The cells that make us fat discovered: these are triggered by inflammation


For many years, we heard that the single reason why we put on weight is the increase in calories intake, while eating fewer calories means instead losing weight.

Today we know that this is not always true and that food-related inflammation may be amongst the most relevant causes for putting on weight in certain conditions, independently from the calories intake.

Strenuous and lengthy intellectual conflicts have been caused by the idea that a specific food might have weight-loss or weight-gain powers irrespective of the energetic content, in particular if referred to the now-obsolete concept of food intolerances. Whoever loses weight by undertaking a diet centred on the tight control of one or more Great Food Clusters knows this very well, but the scientific explanation has become clearer only in the last few years.

In 2012 I had the honour to take part to the meeting on food intolerances organized by “Corriere della Sera” (one of the major Italian daily newspapers); here, the discussion centred on food-triggered inflammation and its revolutionary concept, even though the correlation between food reaction and weight-gaining had already been described by important pieces of research by studying the role of certain cytokines and immune cells of the adipose tissue, called macrophages.

A study conducted by a group of Viennese endocrinologists, published on the International Journal of Obesity (Zeyda M et al, Int J Obes (Lond) 2007 Jun 26; [Epub ahead of print]), shed new light on the triggers of weight-gain and its correlation with low-grade inflammation. Thanks to these results, it is today even clearer why people showing food-related inflammation may develop insulin resistance more easily.

Zeyda et al. Work is not the sole one: since 2004, Mitchell Lazar has published on Science data showing why macrophages may produce resistin as a simple response to low-grade inflammation and cause insulin-resistance and fat accumulation in adipose cells as a defensive response.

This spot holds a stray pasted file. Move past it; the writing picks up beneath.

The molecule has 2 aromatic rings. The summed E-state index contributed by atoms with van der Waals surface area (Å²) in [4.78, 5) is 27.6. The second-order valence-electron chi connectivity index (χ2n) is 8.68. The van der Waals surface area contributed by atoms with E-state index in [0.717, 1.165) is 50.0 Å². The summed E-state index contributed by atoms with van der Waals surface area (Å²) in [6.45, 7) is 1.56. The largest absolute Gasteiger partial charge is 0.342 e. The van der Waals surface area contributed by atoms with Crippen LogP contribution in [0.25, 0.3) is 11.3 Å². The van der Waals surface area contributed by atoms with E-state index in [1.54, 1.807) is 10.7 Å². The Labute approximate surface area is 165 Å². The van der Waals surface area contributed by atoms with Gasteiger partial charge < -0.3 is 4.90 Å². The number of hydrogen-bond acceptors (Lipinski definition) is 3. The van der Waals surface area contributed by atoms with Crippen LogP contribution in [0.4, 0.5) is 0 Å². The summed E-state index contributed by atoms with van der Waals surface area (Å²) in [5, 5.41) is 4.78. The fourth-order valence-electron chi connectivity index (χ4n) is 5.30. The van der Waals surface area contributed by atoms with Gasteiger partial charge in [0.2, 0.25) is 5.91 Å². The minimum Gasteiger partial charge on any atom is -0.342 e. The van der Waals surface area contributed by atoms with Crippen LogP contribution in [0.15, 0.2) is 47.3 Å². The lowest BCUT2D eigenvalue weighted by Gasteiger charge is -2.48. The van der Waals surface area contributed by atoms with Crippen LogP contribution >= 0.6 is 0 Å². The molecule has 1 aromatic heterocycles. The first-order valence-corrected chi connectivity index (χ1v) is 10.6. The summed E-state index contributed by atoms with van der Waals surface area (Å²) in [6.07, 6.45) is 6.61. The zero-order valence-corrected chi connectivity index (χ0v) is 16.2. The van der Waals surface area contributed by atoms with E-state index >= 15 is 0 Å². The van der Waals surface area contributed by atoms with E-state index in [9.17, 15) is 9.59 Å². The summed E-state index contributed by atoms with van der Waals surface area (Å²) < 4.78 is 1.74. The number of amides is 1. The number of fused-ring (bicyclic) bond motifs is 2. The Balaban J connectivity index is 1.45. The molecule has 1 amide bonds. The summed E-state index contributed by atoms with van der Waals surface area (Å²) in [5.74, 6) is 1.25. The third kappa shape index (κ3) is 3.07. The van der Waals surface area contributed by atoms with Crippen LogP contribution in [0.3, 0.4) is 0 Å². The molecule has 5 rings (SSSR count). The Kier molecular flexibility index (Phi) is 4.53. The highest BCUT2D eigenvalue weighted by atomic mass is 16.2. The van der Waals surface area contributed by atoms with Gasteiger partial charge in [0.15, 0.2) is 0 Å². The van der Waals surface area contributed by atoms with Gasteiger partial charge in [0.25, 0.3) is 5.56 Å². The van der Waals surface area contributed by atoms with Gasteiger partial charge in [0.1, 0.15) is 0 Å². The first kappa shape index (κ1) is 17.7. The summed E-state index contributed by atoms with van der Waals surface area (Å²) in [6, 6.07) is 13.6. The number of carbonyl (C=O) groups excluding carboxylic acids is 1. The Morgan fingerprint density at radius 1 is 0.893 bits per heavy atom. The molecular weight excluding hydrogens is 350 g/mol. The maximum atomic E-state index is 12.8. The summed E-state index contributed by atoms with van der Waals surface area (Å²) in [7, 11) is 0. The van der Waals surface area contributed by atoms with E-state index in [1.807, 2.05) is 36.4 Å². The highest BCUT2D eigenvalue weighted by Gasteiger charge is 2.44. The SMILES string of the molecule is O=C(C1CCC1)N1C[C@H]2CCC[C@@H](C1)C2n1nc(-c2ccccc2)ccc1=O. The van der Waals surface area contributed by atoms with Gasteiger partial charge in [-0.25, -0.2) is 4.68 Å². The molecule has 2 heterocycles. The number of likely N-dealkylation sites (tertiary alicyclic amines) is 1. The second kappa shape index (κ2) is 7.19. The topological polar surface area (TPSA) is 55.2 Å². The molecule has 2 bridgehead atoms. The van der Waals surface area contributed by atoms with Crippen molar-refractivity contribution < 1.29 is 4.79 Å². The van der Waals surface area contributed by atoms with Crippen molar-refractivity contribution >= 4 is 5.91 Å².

By demonstrating how BAFF, a cytokine deeply linked to food-related inflammation, leads directly to situations of insulin resistance, various other articles have finally identified the bridge from inflammation to weight-gain, as well as to the stimulation of adipokines that lead to obesity.

Clearly, a diet able to control food-related inflammatory events (intolerances) may help recover one’s own ideal weight, reducing the fat body mass and increasing the lean body mass.

It is clear that an intoxicated and inflamed organism has the tendency to gain weight, and why people with food allergies often put on weight without understanding the reasons behind it.

The key to understand these phenomena stands in the production of inflammatory cytokines (like BAFF, for example) and in the activation of those macrophages residing into the adipose tissue, usually known for their anti-inflammatory role but in reality also able to drive pro-inflammatory cytokines production and lead to insulin resistance, if negatively affected by diet and low-grade inflammation.

In other words, these cells can lay the foundations to conditions similar to those present in diabetes, facilitating the fat body mass increase.

Today we can measure the level of inflammatory cytokines within the organism and starting from this we can understand the level of on-going inflammation. We can follow the inflammatory trend along the course of a diet and of a supportive therapy, aimed at reducing the insulin resistance.

Some of such measurements are included within the food inflammation evaluating test, which already allows us to understand every “personal nutritional profile” and to set the most suitable regime to achieve the ideal weight.

In our Milan centre (SMA), we have been following, for many years, patients with food-related inflammation and with the need for losing fat body mass, by providing a tailored therapeutic pathway to help and accompany the person towards healing and regaining the best shape.